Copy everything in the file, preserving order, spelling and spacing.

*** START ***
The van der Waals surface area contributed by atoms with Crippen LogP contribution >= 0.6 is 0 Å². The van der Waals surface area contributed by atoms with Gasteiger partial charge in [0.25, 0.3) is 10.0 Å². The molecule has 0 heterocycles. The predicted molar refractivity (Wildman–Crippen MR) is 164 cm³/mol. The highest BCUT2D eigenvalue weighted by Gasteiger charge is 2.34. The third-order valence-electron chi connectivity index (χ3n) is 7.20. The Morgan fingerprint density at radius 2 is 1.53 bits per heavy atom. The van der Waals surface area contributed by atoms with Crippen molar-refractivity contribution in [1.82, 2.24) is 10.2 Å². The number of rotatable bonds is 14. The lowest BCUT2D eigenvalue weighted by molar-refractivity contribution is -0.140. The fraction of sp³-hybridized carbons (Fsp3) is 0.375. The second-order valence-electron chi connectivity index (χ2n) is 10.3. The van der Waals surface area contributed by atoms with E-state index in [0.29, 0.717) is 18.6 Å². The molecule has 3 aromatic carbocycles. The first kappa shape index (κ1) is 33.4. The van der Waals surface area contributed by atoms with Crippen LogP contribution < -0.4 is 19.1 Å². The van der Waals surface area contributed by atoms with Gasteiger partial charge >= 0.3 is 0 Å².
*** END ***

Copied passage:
The van der Waals surface area contributed by atoms with Crippen LogP contribution >= 0.6 is 0 Å². The van der Waals surface area contributed by atoms with Gasteiger partial charge in [0.25, 0.3) is 10.0 Å². The molecule has 0 heterocycles. The predicted molar refractivity (Wildman–Crippen MR) is 164 cm³/mol. The highest BCUT2D eigenvalue weighted by Gasteiger charge is 2.34. The third-order valence-electron chi connectivity index (χ3n) is 7.20. The Morgan fingerprint density at radius 2 is 1.53 bits per heavy atom. The van der Waals surface area contributed by atoms with Crippen molar-refractivity contribution in [1.82, 2.24) is 10.2 Å². The number of rotatable bonds is 14. The lowest BCUT2D eigenvalue weighted by molar-refractivity contribution is -0.140. The fraction of sp³-hybridized carbons (Fsp3) is 0.375. The second-order valence-electron chi connectivity index (χ2n) is 10.3. The van der Waals surface area contributed by atoms with E-state index in [0.29, 0.717) is 18.6 Å². The molecule has 3 aromatic carbocycles. The first kappa shape index (κ1) is 33.4. The van der Waals surface area contributed by atoms with Crippen LogP contribution < -0.4 is 19.1 Å². The van der Waals surface area contributed by atoms with Gasteiger partial charge >= 0.3 is 0 Å².